Here are a few final clues that may help you guess what is inside. The box is part of a group of items donated to us from the estate of Beulah Bentley Schluter. There are all kinds of items in this collection, ranging from Christmas letters to travel documents to various pictures. Beulah appeared to be someone interested in art, as included in the collection are also various drawings of hers. She was also a well-traveled woman, having been to Germany, Hawaii, New Zealand, and South America. As you can see, this box is very odd. In my opinion, it should not be in our collection.
These are all the clues I can give you, readers. Partly because I do not want to make it too easy to guess what is in this box, and partly because Beulah Bentley Schluter is somewhat of a mystery woman. What I have told you about her is almost all that I know of her. It would be great if, in addition to guessing what is in the box, any of you who knew her could tell more about her!
Welcome back readers!
Now, we have talked about animals on this blog once before, and that was a very interesting day. I thought that nothing out here could ever beat the wonder and curiosity that the shoulder chicken inspired in me. However, I was wrong. There is something more wonderful and curious than the shoulder chicken, and that animal is the wagon ostrich.
The wagon ostrich is exactly what it sounds like. It is an ostrich, hitched to a wagon, as if that was completely normal. There is even a woman sitting on the wagon, holding the reins in her hands. That is completely amazing. I can only imagine how hard it would be to hitch an ostrich to a wagon. It seems highly unlikely to me that an ostrich would cooperate with anyone trying to do that to it. In addition, there is a fenced off area behind the wagon with a whole group of ostriches in it. Are they all wagon ostriches? Is this a family business for those ostriches? This, along with the fact that the side of the wagon reads “Los Angeles Ostrich Farm”, leads one to believe that this is some kind of tourist attraction. However, what is also of interest is why this photo is in our system.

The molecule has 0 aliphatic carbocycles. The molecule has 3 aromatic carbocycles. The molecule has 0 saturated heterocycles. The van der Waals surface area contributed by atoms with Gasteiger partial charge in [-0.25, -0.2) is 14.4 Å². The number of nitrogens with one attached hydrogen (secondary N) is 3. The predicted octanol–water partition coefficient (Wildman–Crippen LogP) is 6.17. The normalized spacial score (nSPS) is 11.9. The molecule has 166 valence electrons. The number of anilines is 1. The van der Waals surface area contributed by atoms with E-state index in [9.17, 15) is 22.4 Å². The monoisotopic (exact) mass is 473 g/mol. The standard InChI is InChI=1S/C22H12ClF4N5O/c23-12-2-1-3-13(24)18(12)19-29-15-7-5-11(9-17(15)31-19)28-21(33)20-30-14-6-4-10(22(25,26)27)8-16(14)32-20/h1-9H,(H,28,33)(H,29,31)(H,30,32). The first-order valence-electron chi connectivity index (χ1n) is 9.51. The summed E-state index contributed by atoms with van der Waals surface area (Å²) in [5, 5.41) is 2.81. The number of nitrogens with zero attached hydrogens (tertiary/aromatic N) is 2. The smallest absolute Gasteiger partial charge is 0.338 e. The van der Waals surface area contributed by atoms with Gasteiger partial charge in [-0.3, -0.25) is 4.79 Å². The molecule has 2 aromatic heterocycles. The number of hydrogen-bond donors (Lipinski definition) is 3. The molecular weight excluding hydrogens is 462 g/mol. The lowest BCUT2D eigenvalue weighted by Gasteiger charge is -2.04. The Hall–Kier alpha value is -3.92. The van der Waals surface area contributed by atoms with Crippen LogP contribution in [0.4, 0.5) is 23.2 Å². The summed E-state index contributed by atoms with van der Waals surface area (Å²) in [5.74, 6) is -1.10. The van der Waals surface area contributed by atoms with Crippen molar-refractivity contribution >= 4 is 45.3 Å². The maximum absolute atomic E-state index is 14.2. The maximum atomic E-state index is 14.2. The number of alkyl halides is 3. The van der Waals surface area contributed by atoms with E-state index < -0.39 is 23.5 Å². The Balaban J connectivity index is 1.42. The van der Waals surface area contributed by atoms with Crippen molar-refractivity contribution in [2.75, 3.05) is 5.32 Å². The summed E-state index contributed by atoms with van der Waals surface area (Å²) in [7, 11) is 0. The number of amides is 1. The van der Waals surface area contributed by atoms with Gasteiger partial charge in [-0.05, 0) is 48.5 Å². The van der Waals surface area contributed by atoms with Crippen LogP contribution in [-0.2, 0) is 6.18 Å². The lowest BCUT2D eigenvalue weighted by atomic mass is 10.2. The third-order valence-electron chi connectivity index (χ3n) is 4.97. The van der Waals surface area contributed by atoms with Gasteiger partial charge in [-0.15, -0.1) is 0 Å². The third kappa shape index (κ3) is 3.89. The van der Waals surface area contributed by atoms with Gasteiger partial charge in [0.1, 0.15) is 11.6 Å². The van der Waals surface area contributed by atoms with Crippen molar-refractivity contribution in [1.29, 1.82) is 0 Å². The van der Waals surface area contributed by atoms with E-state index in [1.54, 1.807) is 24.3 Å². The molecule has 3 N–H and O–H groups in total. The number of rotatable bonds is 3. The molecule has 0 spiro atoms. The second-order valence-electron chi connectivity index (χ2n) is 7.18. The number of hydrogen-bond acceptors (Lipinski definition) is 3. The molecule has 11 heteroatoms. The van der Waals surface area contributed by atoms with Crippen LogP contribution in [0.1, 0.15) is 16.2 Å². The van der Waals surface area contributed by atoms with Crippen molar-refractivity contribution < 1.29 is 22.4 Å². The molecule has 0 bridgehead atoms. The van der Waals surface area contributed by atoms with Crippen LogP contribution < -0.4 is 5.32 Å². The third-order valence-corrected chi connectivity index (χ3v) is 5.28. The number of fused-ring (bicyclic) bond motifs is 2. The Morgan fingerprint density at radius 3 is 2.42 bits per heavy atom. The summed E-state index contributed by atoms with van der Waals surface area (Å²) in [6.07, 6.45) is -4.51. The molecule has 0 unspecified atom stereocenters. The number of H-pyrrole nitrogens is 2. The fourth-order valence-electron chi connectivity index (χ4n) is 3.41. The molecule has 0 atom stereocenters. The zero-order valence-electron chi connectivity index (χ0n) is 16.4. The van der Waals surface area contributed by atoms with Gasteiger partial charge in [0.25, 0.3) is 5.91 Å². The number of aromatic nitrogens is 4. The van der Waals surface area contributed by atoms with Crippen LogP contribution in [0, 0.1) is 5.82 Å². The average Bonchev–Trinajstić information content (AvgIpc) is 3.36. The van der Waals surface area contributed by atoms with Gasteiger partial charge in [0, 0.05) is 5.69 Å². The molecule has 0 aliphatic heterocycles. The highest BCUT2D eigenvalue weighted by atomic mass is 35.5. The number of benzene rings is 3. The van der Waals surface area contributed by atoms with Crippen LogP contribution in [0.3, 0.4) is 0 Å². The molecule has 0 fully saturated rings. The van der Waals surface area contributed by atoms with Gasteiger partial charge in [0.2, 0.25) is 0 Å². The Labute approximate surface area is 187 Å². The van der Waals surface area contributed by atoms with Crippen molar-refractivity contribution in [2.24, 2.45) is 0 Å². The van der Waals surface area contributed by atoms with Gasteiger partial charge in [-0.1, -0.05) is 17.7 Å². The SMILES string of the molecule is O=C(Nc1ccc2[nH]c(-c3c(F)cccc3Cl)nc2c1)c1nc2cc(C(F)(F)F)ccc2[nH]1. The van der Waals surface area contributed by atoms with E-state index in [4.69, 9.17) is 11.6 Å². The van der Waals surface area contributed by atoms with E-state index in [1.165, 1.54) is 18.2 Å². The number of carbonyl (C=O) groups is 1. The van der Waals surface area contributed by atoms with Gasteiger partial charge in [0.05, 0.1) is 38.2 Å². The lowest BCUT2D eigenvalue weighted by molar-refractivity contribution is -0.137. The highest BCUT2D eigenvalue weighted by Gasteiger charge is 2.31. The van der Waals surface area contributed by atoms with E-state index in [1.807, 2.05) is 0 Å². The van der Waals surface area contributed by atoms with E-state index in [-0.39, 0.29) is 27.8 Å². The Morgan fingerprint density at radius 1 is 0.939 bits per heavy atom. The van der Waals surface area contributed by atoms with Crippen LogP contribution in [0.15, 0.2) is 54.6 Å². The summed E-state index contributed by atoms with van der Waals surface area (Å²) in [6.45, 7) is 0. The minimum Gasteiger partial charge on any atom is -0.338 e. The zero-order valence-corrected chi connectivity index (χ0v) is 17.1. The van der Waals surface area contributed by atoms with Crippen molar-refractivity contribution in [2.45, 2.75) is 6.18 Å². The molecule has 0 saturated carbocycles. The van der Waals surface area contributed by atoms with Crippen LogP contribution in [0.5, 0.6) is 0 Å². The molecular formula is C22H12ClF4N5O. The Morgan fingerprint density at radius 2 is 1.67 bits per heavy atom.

Now the details of this photo are not very plentiful. Really, all that I know comes from the title: “Kate Friedrichsen in a Wagon Pulled by an Ostrich”. What exactly does this mean? Is Kate Friedrichsen the owner of the ostrich farm? Maybe she is a tourist who stopped by and got a ride. Neither of these answers really explain why we have this photo. This question is even more curious because based on the photo. From what we can see, this wagon is in Los Angeles, or at least comes from Los Angeles. Now correct me if I am wrong, but Los Angeles does not have very much to do with little old Perry, Iowa. They are half a continent away from each other after all. The only connection that I can think of is that, perhaps, this is how Kate Friedrichsen got from Los Angeles to Perry. Perhaps she rode the entire way on a wagon drawn by an ostrich. That would be a completely new level of dedication. I doubt that I could ride in a wagon that far, let alone in a wagon drawn by an ostrich. Of course, it would also require a team of ostriches, since one is probably not strong enough to pull a wagon full of stuff. Overall, even if the reason that it is in our collection is unknown, it is still an amazing photo. If you have any amazing photos in your photo collections, please feel free to share!
Today is another mystery, just like the one about the shoulder chicken. However, today’s mystery is about boats. Yes, that is right, boats. Now we do not actually have any boats here at Hometown Heritage (where would we put it, after all), but we do have something from a boat: an old life preserver (or life buoy). Glenn Theulen donated this ring, and as you can see in the picture, it was white with three P’s on it. Here lies part of the mystery. What do the three P’s stand for? Peace, Perseverance, and Patience? Or maybe Partying, Poker, and Pajamas? Unfortunately, searching Google for “PPP life preserver” only brings up a life jacket product… for dogs. What do you all think that the three P’s stand for? Contemplating the problem it seems the two most likely things that they stand for is either the name of an association or company that distributed this life preserver, or the name of the boat that it belonged too. This brings to light the second mystery of this object: where did it come from?